It is not that Neuhaus has forgotten the intense conflicts, rehearsed with numbing regularity in the news media, concerning priestly celibacy, birth control, abortion, ordination of women, liberation theology, and tutti quanti. Nor is he unaware of the astonishing drop in the number of entrants into the priesthood and monastic orders which seems to point to profound institutional decline. Neuhaus knows the arguments against him. Indeed, one wishes that he had been willing to risk presenting his theses very sharply (as Luther did his), instead of attempting to anticipate and answer all the difficulties that readers might have with them—a decision which contributes to the book’s unnecessarily murky and self-interrupted style. In the end, however, his sense of the grand possibilities latent in this historical moment overwhelms all the problems.

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A more skeptical observer could feel fully justified in predicting, on the basis of evidence that Neuhaus himself provides in abundance, a far different ecclesiastical future. Is there, for example, any sign that a great ecumenical groundswell is likely to take place? To some extent, yes, given the ongoing rapprochement between Lutherans and Catholics, or Anglicans and Catholics, and the decline of anti-Semitism among the fundamentalists. But it is difficult to imagine fundamentalists ever accepting the leadership of Rome, even in the most provisional sense—a fact which immediately eliminates from the picture the most dynamic force in institutional Christianity. Nor are Jews ever likely to feel comfortable with the dispensationalist theology that currently makes fundamentalists so friendly toward them, since that is no substitute for being understood and respected on one’s own terms.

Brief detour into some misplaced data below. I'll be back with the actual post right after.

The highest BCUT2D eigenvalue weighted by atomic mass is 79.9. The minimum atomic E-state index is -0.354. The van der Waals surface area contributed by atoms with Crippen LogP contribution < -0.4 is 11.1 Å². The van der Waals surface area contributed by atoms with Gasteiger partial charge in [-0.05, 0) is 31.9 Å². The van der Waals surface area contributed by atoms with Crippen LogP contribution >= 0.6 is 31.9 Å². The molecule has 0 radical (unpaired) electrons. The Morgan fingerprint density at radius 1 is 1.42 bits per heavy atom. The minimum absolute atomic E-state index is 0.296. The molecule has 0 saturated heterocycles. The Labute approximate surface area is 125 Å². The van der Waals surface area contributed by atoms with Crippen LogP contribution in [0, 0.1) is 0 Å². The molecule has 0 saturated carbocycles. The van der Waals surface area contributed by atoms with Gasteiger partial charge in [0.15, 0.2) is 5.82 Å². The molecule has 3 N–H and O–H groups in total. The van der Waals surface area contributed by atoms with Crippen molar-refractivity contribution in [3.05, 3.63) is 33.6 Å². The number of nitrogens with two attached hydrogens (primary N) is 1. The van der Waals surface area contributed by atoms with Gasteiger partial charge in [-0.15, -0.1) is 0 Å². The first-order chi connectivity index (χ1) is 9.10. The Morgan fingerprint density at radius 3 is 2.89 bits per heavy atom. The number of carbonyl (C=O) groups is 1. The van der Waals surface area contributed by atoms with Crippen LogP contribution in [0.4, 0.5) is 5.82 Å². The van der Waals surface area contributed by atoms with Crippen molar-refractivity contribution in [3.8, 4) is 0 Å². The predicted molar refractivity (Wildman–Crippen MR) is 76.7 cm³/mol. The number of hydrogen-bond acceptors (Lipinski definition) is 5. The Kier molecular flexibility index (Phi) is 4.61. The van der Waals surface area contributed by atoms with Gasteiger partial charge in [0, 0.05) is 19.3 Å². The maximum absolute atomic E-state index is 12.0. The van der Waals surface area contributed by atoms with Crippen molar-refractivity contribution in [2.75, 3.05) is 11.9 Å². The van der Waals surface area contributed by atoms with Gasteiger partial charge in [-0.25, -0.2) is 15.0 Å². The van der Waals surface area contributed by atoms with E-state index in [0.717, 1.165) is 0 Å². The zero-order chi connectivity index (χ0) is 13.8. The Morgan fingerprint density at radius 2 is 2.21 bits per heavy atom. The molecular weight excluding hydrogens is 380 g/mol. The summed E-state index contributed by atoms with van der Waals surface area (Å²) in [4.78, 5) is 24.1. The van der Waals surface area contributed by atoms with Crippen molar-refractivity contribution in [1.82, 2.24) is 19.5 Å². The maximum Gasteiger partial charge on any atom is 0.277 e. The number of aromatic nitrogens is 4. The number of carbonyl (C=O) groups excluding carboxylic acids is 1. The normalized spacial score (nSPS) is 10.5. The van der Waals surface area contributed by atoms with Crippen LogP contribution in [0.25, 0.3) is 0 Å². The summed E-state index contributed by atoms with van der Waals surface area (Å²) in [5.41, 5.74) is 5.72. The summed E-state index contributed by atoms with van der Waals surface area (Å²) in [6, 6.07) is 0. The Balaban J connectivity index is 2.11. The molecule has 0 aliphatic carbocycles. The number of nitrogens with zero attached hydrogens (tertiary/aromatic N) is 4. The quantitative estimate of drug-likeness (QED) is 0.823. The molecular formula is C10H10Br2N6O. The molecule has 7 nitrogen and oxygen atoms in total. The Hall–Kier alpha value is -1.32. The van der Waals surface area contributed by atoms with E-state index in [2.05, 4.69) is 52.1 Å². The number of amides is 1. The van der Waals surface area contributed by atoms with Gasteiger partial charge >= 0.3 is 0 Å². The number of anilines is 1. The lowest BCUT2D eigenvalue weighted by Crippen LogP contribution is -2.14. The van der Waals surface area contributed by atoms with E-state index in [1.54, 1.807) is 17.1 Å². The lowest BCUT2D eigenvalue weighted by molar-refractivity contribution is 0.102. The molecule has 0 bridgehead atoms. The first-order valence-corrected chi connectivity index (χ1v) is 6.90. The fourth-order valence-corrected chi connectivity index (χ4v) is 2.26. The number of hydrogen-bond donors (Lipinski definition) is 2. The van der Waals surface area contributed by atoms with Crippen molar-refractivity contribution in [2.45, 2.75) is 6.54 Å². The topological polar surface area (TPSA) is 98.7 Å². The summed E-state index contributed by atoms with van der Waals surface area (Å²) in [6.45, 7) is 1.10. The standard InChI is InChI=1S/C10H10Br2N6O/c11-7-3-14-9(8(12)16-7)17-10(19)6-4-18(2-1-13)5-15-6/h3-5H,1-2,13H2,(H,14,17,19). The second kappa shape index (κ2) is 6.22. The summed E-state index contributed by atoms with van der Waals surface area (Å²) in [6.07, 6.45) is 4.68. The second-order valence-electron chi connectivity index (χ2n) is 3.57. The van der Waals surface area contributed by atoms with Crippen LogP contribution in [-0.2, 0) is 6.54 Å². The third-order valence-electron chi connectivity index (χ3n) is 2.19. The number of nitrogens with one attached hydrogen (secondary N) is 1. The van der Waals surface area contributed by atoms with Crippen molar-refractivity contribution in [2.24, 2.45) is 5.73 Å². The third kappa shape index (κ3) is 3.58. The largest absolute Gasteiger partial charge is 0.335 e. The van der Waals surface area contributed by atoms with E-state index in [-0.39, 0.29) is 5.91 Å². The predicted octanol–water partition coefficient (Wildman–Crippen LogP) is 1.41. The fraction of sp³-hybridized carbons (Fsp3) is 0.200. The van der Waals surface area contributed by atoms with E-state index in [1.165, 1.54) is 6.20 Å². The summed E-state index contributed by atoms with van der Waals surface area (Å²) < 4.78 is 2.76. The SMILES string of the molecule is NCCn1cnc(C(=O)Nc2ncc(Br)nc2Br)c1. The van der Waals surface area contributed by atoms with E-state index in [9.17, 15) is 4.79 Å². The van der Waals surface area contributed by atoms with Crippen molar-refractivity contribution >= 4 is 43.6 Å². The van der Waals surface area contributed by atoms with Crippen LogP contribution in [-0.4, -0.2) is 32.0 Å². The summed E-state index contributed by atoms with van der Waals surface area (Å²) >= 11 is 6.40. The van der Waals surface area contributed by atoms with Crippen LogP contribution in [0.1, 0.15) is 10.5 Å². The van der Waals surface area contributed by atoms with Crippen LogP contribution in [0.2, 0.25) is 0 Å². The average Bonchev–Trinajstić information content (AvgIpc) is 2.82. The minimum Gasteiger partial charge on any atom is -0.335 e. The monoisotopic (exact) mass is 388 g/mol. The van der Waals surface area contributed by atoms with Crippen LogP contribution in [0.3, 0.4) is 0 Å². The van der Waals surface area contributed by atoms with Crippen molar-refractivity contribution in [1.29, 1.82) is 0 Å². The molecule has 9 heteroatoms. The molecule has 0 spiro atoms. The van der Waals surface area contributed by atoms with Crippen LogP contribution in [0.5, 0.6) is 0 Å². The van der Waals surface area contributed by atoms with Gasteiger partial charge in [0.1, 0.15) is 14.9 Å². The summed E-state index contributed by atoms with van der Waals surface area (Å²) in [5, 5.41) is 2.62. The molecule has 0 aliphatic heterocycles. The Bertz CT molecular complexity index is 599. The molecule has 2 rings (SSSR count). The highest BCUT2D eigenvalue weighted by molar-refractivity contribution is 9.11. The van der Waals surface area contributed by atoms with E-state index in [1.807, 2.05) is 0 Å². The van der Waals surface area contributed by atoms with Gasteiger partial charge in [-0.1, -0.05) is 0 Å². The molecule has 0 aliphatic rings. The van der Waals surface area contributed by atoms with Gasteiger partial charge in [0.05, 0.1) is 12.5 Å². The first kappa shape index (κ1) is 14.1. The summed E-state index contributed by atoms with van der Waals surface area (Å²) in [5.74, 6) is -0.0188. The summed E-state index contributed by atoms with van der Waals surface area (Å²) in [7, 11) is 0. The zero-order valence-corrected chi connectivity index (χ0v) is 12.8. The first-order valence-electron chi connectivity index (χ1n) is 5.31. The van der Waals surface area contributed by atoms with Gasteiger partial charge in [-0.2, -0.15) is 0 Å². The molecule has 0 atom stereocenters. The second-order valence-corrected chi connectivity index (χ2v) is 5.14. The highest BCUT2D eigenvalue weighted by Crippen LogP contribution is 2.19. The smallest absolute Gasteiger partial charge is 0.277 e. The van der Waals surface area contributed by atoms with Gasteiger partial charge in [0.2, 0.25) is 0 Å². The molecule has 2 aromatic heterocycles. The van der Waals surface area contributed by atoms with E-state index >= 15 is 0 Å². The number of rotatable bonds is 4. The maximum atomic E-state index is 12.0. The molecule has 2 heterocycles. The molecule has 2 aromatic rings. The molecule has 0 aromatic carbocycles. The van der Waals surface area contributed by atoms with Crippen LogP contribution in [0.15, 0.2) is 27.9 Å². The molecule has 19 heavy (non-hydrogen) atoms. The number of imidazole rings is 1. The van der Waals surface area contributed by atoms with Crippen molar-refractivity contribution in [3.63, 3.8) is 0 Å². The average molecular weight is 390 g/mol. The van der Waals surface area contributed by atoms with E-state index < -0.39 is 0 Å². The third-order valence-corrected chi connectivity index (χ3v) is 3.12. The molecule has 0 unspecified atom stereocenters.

As for the ecumenism of mainline Protestant churches, that is in large measure a necessary response to their decline, in the light of which old differences have suddenly come to seem insignificant. This ecumenism is increasingly built around specific positions on political and social issues, in which leftist Protestants, Catholics, and Jews gravitate together in order to align themselves against conservative Protestants, Catholics, and Jews. In other words, it is an ecumenism based upon the rise of unbelief, the attenuation of tradition, and the primacy of politics—an ecumenism which follows the concerns of the public square rather than informing them.